Radtke v. Caschetta, No. 15-7003 (D.C. Cir. 2016)

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Justia Opinion Summary

Appellants received less than $6,000 in damages from their employers for unpaid overtime wages after eight years of litigation. In this appeal, appellants challenge the district court's fee award as too low, while the employers challenge it as too high. The court concluded that, while appellants’ fee petition originally was untimely, the court’s entry of an amended judgment created “[a] new period for filing” and cured that untimeliness, notwithstanding the fact that the petition was filed before entry of the new judgment. Therefore, appellants satisfied Fed. R. Civ. P. 54(d)(2)(B)’s dictates, leaving no ground on which to deny appellants’ fee petition in its entirety for lack of timeliness. On the merits, the court concluded that there is no support in the record for the district court’s finding that appellants failed to promptly provide a damages calculation that could have facilitated early settlement. This clear factual error requires remand. Additionally, because the court cannot ascertain whether or how significantly this mistaken factual finding impacted other aspects of the district court’s fee reasonability assessment, the court vacated the entire decision and remanded.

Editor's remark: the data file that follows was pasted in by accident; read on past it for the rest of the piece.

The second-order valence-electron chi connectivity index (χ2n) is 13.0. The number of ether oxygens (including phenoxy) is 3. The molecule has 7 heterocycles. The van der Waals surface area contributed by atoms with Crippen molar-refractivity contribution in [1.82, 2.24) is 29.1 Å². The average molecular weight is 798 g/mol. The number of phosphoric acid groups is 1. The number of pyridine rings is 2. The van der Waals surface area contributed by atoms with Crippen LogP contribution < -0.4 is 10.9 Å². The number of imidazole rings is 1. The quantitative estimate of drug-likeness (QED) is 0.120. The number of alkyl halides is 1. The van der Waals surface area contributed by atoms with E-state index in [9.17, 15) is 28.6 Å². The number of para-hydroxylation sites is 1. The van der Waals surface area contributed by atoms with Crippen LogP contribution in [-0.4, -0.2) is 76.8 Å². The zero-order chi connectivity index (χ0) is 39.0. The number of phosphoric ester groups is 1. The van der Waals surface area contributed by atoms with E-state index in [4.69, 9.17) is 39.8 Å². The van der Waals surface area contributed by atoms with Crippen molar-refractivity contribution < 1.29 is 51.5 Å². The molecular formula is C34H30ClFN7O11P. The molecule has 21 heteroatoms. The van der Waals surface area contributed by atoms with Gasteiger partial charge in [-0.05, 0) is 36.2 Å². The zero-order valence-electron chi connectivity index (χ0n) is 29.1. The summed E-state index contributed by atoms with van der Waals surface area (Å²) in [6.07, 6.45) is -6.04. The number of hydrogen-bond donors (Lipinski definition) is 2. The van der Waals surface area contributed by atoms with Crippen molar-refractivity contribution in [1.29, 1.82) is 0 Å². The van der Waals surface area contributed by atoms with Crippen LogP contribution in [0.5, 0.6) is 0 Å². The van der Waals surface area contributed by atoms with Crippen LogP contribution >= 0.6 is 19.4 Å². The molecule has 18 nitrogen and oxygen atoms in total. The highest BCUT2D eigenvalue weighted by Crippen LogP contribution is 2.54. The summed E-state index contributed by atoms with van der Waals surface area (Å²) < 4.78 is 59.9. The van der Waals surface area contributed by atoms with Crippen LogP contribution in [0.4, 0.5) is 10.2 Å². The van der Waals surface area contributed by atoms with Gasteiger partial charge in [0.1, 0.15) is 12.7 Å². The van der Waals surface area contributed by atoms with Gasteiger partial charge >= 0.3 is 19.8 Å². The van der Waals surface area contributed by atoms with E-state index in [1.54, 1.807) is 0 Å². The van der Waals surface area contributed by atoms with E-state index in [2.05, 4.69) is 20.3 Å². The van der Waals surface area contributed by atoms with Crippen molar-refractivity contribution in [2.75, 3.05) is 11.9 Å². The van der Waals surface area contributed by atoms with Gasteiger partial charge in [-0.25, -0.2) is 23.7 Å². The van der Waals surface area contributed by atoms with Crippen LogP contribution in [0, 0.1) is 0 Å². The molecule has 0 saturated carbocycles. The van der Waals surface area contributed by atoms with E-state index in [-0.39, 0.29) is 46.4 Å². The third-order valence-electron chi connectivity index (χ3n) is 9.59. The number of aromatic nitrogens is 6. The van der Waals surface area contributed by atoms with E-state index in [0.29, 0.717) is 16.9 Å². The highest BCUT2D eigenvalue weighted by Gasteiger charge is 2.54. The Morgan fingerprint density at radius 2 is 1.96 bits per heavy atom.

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United States Court of Appeals FOR THE DISTRICT OF COLUMBIA CIRCUIT Argued February 4, 2016 Decided May 3, 2016 No. 15-7003 KATHY RADTKE AND CARMEN CUNNINGHAM, APPELLANTS v. MARIA CASCHETTA, ET AL., APPELLEES Consolidated with 15-7008 Appeals from the United States District Court for the District of Columbia (No. 1:06-cv-02031) S. Micah Salb argued the cause for appellants/crossappellees. With him on the briefs was Dennis Chong. Richard Talbort Seymour argued the cause for amici curiae Metropolitan Washington Employment Lawyers Association, et al. With him on the brief was Keira McNett. Susan L. Kruger argued the cause for appellees/crossappellants. With her on the briefs was Alan Lescht. 2 Before: GARLAND, * Chief Judge, and BROWN and PILLARD, Circuit Judges. Opinion for the Court filed by Circuit Judge BROWN. BROWN, Circuit Judge: After eight years of litigation, appellants Kathy Radtke and Carmen Cunningham received less than $6,000 in damages for unpaid overtime wages. They spent the next two years seeking $250,000 in attorney’s fees; the district court ultimately awarded them just over $56,000. But this decade-long litigation will not end here. Appellants now challenge the fee award as too low while the employers challenge it as too high, each alleging a multitude of errors. We need discuss only two of these claims, however, as we conclude the lower court’s clear factual error requires us to vacate the judgment and remand for reassessment of reasonable attorney’s fees. I This court laid out the full background of this dispute in an earlier merits appeal, see Radtke v. Lifecare Mgmt. Partners, 795 F.3d 159 (D.C. Cir. 2015), but for our current purposes the following facts suffice. In 2006, Radtke and Cunningham brought suit against Advanta Medical Solutions and Lifecare Management Partners (“Employers”) for failure to pay overtime in violation of the Fair Labor Standards Act and Maryland state law. After years of back-and-forth, the case proceeded to jury trial. Appellants prevailed but received only $5,844.29 in damages out of a claim for over $87,000—largely because the jury and court rejected their claims for doubled and trebled damages. * Chief Judge Garland was a member of the panel at the time the case was argued but did not participate in this opinion. 3 Because appellants successfully recovered unpaid wages, the Fair Labor Standards Act entitled them to reasonable attorney’s fees. See 29 U.S.C. § 216(b) (“The court . . . shall . . . allow a reasonable attorney’s fee to be paid by the defendant” to a prevailing plaintiff.). Appellants accordingly petitioned for $255,898.80 in fees. 1 The district court accepted this figure as the appropriate “lodestar”—i.e., the “most useful starting point for determining the amount of a reasonable fee,” Hensley v. Eckerhart, 461 U.S. 424, 433 (1983). While a “strong presumption” of reasonability attaches to the lodestar, see Perdue v. Kenny A. ex rel. Winn, 559 U.S. 542, 554 (2010), the court nevertheless reduced this amount by 75% in calculating the final fee award. Most relevant for our purposes, the court explained it was “plaintiffs’ counsel [sic] inability to provide a meaningful demand for the actual damages suffered” that was “driving” the substantial reduction. J.A. 40. According to the court, “[i]t was not until the eve of trial, and several years into the litigation, that counsel provided th[e] Court with any calculation of plaintiff’s damages.” J.A. 41. This failure to provide a damage demand, according to the court, caused unnecessary delay and the resulting inflation of attorney’s fees. See J.A. 41-42. It therefore concluded a fee of only $56,474.70 was appropriate and reasonable. Both plaintiffs and defendants appealed. Plaintiffappellants argue the lower court erred, for a variety of reasons, in adjusting the lodestar downward. The Employers, on the other hand, contend the fee petition should have been 1 Appellants estimated their true expenditures at over $325,000 but voluntarily reduced that amount by one-quarter to account for the inevitable existence of duplicative or overly time-consuming tasks. 4 denied entirely as untimely or, if not denied, then at least reduced more substantially. As noted previously, we have no need to reach most of these arguments because we conclude the lower court’s clear error with regard to the facts “driving” the fee reduction is sufficient to require remand. II As an initial matter, the Employers claim appellants’ fee petition must be denied in its entirety because it was untimely. Federal Rule of Civil Procedure 54 requires a petition for attorney’s fees “be filed no later than 14 days after the entry of judgment.” Fed. R. Civ. P. 54(d)(2)(B)(i). Appellants admittedly filed their petition 15 days after the lower court’s initial entry of judgment. The Employers thus moved to strike the fee petition, and appellants responded by filing a motion for leave to file the petition nunc pro tunc. The lower court denied the former and dismissed the latter as moot. The Employers moved for reconsideration, but the court again denied the motion, albeit based on different reasoning. The Employers moved yet again for reconsideration. This time, though, the court dismissed the motion as moot without explanation after awarding appellants their attorney’s fees. We need not concern ourselves with the lower court’s two earlier justifications for denying the employers’ motions—nor do we need to address the parties’ other arguments regarding whether the appellants’ late filing was excusable—as the court reached the correct result when it dismissed the motion as moot. 2 While Federal Rule of Civil 2 The outcome—not the reasoning—is relevant here because we are free to affirm the lower court on alternative grounds. See RSM Prod. Corp. v. Freshfields Bruckhaus Deringer U.S. LLP, 682 F.3d 1043, 1045 n.2 (D.C. Cir. 2012). That the district court gave no reason for dismissing the Employers’ motion is therefore irrelevant. 5 Procedure 54 requires a fee petition to be filed “no later than” 14 days after judgment is entered, the Advisory Committee’s Notes provide: “A new period for filing will automatically begin if a new judgment is entered following . . . the granting of a motion under Rule 59.” FED. R. CIV. P. 54 advisory committee’s note (1993). The Supreme Court instructs that guidance from the Advisory Committee is entitled to “weight,” see Torres v. Oakland Scavenger Co., 487 U.S. 312, 316 (1988) (quoting Mississippi Publ’g Corp. v. Murphree, 326 U.S. 438, 444 (1946)), and nothing in the text of the Rule or our precedent suggests the Committee’s interpretation is incorrect. Our sister circuits have agreed with the Advisory Committee’s construction of the Rule, holding that a fee petition “is timely if filed no later than 14 days after the resolution of a Rule 50(b), Rule 52(b), or Rule 59 motion.” Bailey v. Cnty. of Riverside, 414 F.3d 1023, 1025 (9th Cir. 2005); see also Miltimore Sales, Inc. v. Int’l Rectifier, Inc., 412 F.3d 685, 689 (6th Cir. 2005); Quigley v. Rosenthal, 427 F.3d 1232, 1237 (10th Cir. 2005); Members First Fed. Credit Union v. Members First Credit Union of Fl., 244 F.3d 806, 807 (11th Cir. 2001); Weyant v. Okst, 198 F.3d 311, 315 (2d Cir. 1999). That is exactly the situation here—after partially granting a motion under Rule 59, the lower court entered an amended judgment on May 15, 2014, well after appellants filed their fee petition. Once the court entered the amended judgment, the Employers’ earlier-filed motion to strike became moot because the new judgment created “[a] new period for filing” a fee petition. FED. R. CIV. P. 54 advisory committee’s note. The Employers argue, however, that appellants failed to take advantage of this new filing period because they never renewed their fee petition—meaning they failed to file within 6 14 days of the May 15, 2014 amended judgment. But the text of Rule 54 never says when the filing period begins, only when it ends. The plain language of the rule requires a petition be filed “no later than” 14 days after judgment is entered, not “within” 14 days of a new judgment. A prejudgment petition like appellants’ therefore satisfies this “no later than” requirement. The Employers suggest the rule both opens and closes the filing window. In Weyant, the Second Circuit noted that the 14-day filing window “began with” entry of the district court’s order denying all post-judgment motions. 198 F.3d at 315. But the Weyant court was evaluating the filing of a fee petition seeking compensation for services rendered in opposing post-judgment motions—a petition that was filed after the court resolved (and denied) both motions. Because no pre-judgment petition was at issue there, the language Employers cite in support of their position is merely dicta. See United States v. Wade, 152 F.3d 969, 973 (D.C. Cir. 1998) (explaining that even if an earlier opinion could be read to reach the relevant issue, because “that issue was not before the court, its overly broad language would be obiter dicta and not entitled to deference”). Moreover, although Weyant “is deserving of respect as a decision of a sister circuit,” it is “not binding authority on us.” See Indep. Petrol. Ass’n of Am. v. Babbitt, 92 F.3d 1248, 1257-58 (D.C. Cir. 1996). The Advisory Committee’s explanation for Rule 54(d)(2)(B)’s 14-day deadline further reinforces our conclusion that a pre-judgment petition satisfies the Rule. The deadline ensures “the opposing party is informed of the claim before the time for appeal has elapsed.” FED. R. CIV. P. 54 advisory committee’s notes. That purpose is served just as well by a pre-judgment petition. The Employers here were certainly on notice that appellants were seeking attorney’s 7 fees. Relatedly, the deadline “enables the court . . . to make its ruling on a fee request in time for any appellate review of a dispute over fees to proceed at the same time as review on the merits of the case.” Id. Again, that purpose is served just as well, if not better, by a pre-judgment petition. Finally, “[p]rompt filing affords an opportunity for the court to resolve fee disputes shortly after trial, while services performed are freshly in mind.” Id. The earlier a petition is filed, the more likely that is to be the case; in fact, the Employers’ preferred interpretation requiring filing after the court has ruled on post-judgment motions (perhaps months after trial) undercuts that purpose. In sum, while appellants’ fee petition originally was untimely, the court’s entry of an amended judgment created “[a] new period for filing” and cured that untimeliness, notwithstanding the fact that the petition was filed before entry of the new judgment. Appellants thus satisfied Rule 54(d)(2)(B)’s dictates, leaving no ground on which to deny appellants’ fee petition in its entirety for lack of timeliness. III Having determined that appellants are entitled to fees, we now consider the parties’ arguments regarding the amount. Appellants primarily contest the district court’s decision to adjust the lodestar downward because, according to the court, appellants achieved only “limited success.” We do not reach that claim, however, because another error—the district court’s incorrect finding that appellants did not provide a damages estimate until the eve of trial—requires remand. We review a fee award “for abuse of discretion and will reverse the district court if its decision rests on clearly erroneous factual findings.” Ass’n of Am. Physicians & 8 Surgeons, Inc. v. Clinton, 187 F.3d 655, 660 (D.C. Cir. 1999) (per curiam). The error here is quite clear. Though the lower court listed a variety of reasons justifying the fee reduction, what was really “driving” its decision—and what most concerns us here—was the appellants’ alleged “inability to provide a meaningful demand for actual damages suffered . . . until the eve of trial.” J.A. 40-41. In fact, appellants were not negligent or dilatory in providing a damages estimate; they did so time and again, including before they filed suit. See J.A. 108 (pre-suit November 2006 letter estimating damages at $22,700); J.A. 282 (December 2007 Rule 26(a)(1) disclosures, calculating damages at just under $22,680); J.A. 319-21 (May 2008 expert reports calculating damages at somewhere between approximately $13,000 and $20,000); J.A. 290-91, 306 (February 2009 response to interrogatories, itemizing compensatory damages and calculating them at approximately $17,500). They even offered an early settlement, but the Employers never responded. See J.A. 117 (December 1, 2006 offer to settle for $30,000, inclusive of liquidated damages and attorney’s fees); J.A. 118-19 (December 28, 2006 offer to settle for $25,000, inclusive of liquidated damages and attorney’s fees). Although the district court was unaware of it, appellants prepared and delivered the early damages calculation required by Federal Rule of Civil Procedure 26(a)(1). The court lauded the important role Rule 26 plays by mandating early disclosure of damages, thereby enabling the opposing party to decide whether to settle before expending immense resources. See J.A. 41. Yet the court never inquired whether the appellants had provided a Rule 26(a)(1) disclosure and therefore failed to discover that they had done so as early as December 2007, six years before trial. See J.A. 282. At a 9 minimum, the court should have known appellants furnished damages calculations to the Employers far in advance of trial because appellants attached to their fee petition several 2006 settlement letters, which contained estimates of their damages. See ECF No. 167, Ex. 5, 6, 7. The court’s erroneous factual finding, which was based in part on the court’s failure to ascertain whether appellants had provided damages estimates to the defendants, requires remand. The Employers’ response seems to be that appellants’ estimates were for “wildly varying amounts,” Oral Arg. Recording 39:26-39, and did not accurately predict the ultimate verdict of less than $6,000. These arguments fail at the outset because they misconstrue what the district court found, and we, as an appellate court, cannot reimagine the lower court’s factual findings. See, e.g., Icicle Seafoods, Inc. v. Worthington, 475 U.S. 709, 713-14 (1986) (holding the court of appeals was mistaken to engage in factfinding rather than simply reviewing the district court’s factual findings for clear error). The district court’s complaints here were about the (non)existence of the appellants’ damages calculations, not their consistency or accuracy. The court claimed it “struggled mightily” with appellants before any damages estimate was provided, pointing to the absence of any damages calculations in their complaint or amended complaint. J.A. 40-41. It also found appellants “first purported to provide a damages calculation in their Trial Brief” (filed December 5, 2013), and even then “failed to actually file the attachment with the damages calculation.” J.A. 41. The court concluded it had first received damages calculations on December 18, 2013—“the eve of trial.” Id. 10 But as described previously, this finding was blatantly inaccurate. 3 Even assuming the district court had the Employers’ arguments in mind when making its findings, those claims still fail. The first contention is a mischaracterization of the facts; the compensatory damages estimates ranged from a low of approximately $13,000 to a high of just under $23,000. Any variance beyond that was due to escalating attorney’s fees accrued by virtue of the protracted litigation. As to the second contention, there is no indication appellants’ demands were unreasonable, frivolous, or otherwise entirely disconnected from reality. That the jury ultimately awarded less than requested—especially in a case where most of the requested damages were calculated by multiplying compensatory damages—is not an indictment of appellants’ actions. In any event, appellants offered to settle for $25,000 to $30,000 very early in the dispute, yet the Employers never responded, much less counter-offered. See J.A. 117-19. The Employers, moreover, could have protected themselves from significant attorney’s fees by making a Rule 68 offer of judgment. See FED. R. CIV. P. 68(d) (“If the judgment that the offeree finally obtains is not more favorable than the unaccepted offer, the offeree must pay the costs incurred after the offer was made.”). But they failed to do so. They cannot now complain appellants acted unreasonably, allegedly leaving the Employers no way to protect themselves from ever-escalating fees. 3 To the extent the court’s complaint was that appellants had not provided the court with any damages calculations (even though they had provided multiple such calculations to the Employers, as described above), that fact is irrelevant to the court’s purported reason for insisting on a prompt calculation—allowing the parties to decide whether to settle or continue litigating. 11 In the end, there is no support in the record for the district court’s finding that appellants failed to promptly provide a damages calculation that could have facilitated early settlement. This clear factual error requires remand. Additionally, because we cannot ascertain whether or how significantly this mistaken factual finding impacted other aspects of the district court’s fee reasonability assessment, we must vacate the entire decision. None of the lower court’s previous determinations will be law of the case as a consequence. On remand, the parties are free to reargue and the court is free to reconsider any of the issues that we have not reached. IV For the foregoing reasons, the judgment of the district court is vacated, and the case is remanded for proceedings consistent with this opinion. So ordered.